By far the biggest rebuttal I get in regards to squatting. The question I put forth is why you even care about deep squatting that much? Ofcourse when we defecate, biomechanically, it’s nice to have that range of motion. I have no doubts. But a person with an efficient bowel movement would only need to be there for about 10 seconds. In regards to those who always bring up Asian cultures that do deep squatting for hours at a time, how do we determine if that’s really preparing them for scenarios that require 3 dimensional movement demands? These are all bold claims already and they only hold water in limited contexts. I’m not certain why people hold onto these notions of the depth of a squat being so important, if the testing performed on deep squats never related it to the problems we have in real world scenarios. Think about it… It’s kind of ridiculous… Just think of the last time you watched any sport where you saw someone positioned in a deep squat trying to lever another human being.
To those that say there is “science” backing a deeper squat… Just because a scientific study determines you get more glute activity at a certain squat range of motion, does not reveal anything conclusive. It just reveals a particular adaptation by a person with a certain set of deficiencies wired into their body. I can get just about anyone to fatigue their glutes in any context if I place the right forces on the body. This means I could modify the conclusions of an EMG just by simply changing their structure and the body orienting its tension from a different lever. Simple stuf…
Barbell Squats? I don’t believe in them. The barbell is a human invention and we created ways to lift heavy things with this invention. Whether that correlates to human performance and sustainability remains to be determined. Especially when I see fitness industry leaders now complaining about their knees bothering them apparently out of the blue. It’s not out of the blue to me. I’ve been shaking my head for quite some time now watching this stuff. One thing I do know is that if I ask someone to elevate the entirety of their ribs at my course, they are always incompetent in that function without having 200 lbs on their C-spine. I can’t imagine how someone would be able to command such an important function while a barbell is on their back. As much as someone tries to convince me that a Barbell Squat is somehow functional, I can’t buy it. These people aren’t thinking far enough.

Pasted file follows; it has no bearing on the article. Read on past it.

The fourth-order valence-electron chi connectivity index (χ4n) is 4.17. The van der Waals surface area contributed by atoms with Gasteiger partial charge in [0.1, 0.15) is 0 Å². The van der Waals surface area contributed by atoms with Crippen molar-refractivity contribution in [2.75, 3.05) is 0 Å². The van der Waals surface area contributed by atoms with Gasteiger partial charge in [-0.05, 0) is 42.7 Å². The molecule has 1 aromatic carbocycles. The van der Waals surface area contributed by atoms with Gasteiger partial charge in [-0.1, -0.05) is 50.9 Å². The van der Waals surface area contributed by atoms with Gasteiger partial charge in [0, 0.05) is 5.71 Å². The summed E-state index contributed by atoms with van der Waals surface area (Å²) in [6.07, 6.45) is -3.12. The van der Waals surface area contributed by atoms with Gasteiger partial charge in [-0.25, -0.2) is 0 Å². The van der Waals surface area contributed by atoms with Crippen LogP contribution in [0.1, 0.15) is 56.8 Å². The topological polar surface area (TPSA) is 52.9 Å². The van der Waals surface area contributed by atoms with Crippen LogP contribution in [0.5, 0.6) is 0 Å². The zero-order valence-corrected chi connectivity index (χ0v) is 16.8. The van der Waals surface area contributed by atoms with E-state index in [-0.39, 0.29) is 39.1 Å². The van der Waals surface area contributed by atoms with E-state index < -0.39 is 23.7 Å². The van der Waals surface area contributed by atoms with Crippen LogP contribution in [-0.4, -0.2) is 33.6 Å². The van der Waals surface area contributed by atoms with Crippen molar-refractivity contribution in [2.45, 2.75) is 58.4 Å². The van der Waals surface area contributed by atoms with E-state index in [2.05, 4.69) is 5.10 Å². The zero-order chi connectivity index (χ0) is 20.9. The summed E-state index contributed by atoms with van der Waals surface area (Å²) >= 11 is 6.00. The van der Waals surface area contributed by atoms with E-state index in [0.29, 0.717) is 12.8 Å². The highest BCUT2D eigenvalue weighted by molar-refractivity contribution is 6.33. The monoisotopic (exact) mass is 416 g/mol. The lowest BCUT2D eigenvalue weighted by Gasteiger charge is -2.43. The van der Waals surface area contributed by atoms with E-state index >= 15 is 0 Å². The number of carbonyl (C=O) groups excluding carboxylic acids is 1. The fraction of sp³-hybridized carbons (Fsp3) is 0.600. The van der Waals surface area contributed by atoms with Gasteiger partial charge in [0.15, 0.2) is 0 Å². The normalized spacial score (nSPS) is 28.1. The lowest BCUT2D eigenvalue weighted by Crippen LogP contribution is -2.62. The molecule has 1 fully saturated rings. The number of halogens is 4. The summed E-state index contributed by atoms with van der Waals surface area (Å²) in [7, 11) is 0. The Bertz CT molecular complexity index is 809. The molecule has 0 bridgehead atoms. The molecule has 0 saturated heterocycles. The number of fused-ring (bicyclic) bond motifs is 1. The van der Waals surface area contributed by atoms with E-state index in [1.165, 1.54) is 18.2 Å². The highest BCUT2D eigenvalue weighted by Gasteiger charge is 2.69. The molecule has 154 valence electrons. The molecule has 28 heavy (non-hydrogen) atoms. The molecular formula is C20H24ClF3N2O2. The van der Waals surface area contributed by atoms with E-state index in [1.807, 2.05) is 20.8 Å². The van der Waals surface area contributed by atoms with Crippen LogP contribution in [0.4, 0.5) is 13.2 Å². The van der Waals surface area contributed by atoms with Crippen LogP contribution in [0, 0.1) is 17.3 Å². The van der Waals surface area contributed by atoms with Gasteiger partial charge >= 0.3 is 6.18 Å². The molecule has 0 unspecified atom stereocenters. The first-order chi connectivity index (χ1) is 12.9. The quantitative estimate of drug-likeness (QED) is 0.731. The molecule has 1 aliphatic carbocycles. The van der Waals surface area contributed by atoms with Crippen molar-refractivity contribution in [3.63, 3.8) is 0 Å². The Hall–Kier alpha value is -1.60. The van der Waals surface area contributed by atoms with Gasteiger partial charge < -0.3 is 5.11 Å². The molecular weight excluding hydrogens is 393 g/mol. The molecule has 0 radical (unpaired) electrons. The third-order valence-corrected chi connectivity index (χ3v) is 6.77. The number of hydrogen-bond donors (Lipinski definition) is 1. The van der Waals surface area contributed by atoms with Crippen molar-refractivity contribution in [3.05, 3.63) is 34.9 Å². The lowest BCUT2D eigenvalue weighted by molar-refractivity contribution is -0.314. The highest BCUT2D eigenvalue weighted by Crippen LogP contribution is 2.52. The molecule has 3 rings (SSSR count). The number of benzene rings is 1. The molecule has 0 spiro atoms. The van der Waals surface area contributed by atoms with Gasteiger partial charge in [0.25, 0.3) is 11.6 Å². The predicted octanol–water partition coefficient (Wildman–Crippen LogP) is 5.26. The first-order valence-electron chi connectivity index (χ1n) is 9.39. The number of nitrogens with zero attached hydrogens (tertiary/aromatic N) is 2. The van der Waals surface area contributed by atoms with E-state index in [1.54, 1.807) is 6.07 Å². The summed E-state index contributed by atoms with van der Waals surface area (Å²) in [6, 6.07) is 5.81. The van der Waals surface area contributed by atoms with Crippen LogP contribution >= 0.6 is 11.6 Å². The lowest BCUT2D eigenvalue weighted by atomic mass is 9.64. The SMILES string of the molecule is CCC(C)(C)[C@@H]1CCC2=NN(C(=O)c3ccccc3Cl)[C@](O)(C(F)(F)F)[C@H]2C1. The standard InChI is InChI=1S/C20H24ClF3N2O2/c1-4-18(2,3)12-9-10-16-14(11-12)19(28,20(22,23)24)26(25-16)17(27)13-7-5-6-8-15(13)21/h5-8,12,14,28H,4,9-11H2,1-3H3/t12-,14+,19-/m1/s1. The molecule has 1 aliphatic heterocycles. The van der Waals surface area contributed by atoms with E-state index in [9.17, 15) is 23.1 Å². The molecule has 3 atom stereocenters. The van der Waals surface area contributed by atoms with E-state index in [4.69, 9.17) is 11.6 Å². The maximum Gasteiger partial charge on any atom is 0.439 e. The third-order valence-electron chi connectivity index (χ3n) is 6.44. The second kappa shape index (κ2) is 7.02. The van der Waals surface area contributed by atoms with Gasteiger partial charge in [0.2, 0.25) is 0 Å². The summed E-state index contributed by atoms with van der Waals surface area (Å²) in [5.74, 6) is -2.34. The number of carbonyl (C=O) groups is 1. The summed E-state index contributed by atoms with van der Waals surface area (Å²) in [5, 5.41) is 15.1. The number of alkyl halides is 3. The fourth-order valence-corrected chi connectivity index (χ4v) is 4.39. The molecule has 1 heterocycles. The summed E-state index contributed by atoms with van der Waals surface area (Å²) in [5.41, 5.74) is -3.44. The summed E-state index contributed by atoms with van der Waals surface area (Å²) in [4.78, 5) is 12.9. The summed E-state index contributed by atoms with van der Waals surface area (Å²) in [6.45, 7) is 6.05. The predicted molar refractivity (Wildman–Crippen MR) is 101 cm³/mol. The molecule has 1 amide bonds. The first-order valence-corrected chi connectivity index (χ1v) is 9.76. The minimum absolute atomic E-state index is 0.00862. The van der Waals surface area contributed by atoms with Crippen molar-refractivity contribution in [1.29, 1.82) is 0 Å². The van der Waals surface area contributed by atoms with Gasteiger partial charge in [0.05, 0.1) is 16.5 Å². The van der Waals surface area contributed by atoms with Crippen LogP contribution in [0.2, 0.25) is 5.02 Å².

The relevance of a concept is measured by how stringent the testing is to verify it. I don’t deem the testing on humans today in relation to movement or stress adaptation as anywhere near enough to account for the factors we encounter in this reality. Many “scientists” have been jumping to conclusions without considering whether our cultures have been morphing dysfunctions into human beings or whether these are just the way people are. In the field of progressive social science at this stage, it is quite clear humans are not adapting to favorable stimuli for our biology. I’m inline with that way of thinking. When I look at why I do my squats the way I do, it’s because I look at the science of anthropology guiding me there. Human social science tells me what we can adapt into and that many times it’s not so good. Couple that with a base level understanding of geometry, and it’s easy to determine what’s likely a better squat, along with many other things.
We can’t look at a squat and just see joints moving. We have to start looking at an organism attempting a certain kind of movement and asking ourselves whether that person is adaptable enough to perform that movement. If the person somehow is, we have to ask what the point of that movement is and whether it relates to optimizing the human’s functions, or detracts from them. As I assess the fitness industry as a whole at this stage in the game, I clearly see that these questions are not being asked.
At the end of the day, these are just opinions from someone training people who don’t feel pain exercising with us. The results are what guide us at Functional Patterns. I have seen the results from traditional training practices and want none of that for me and my people.
More to come…
Train intentionally, not habitually,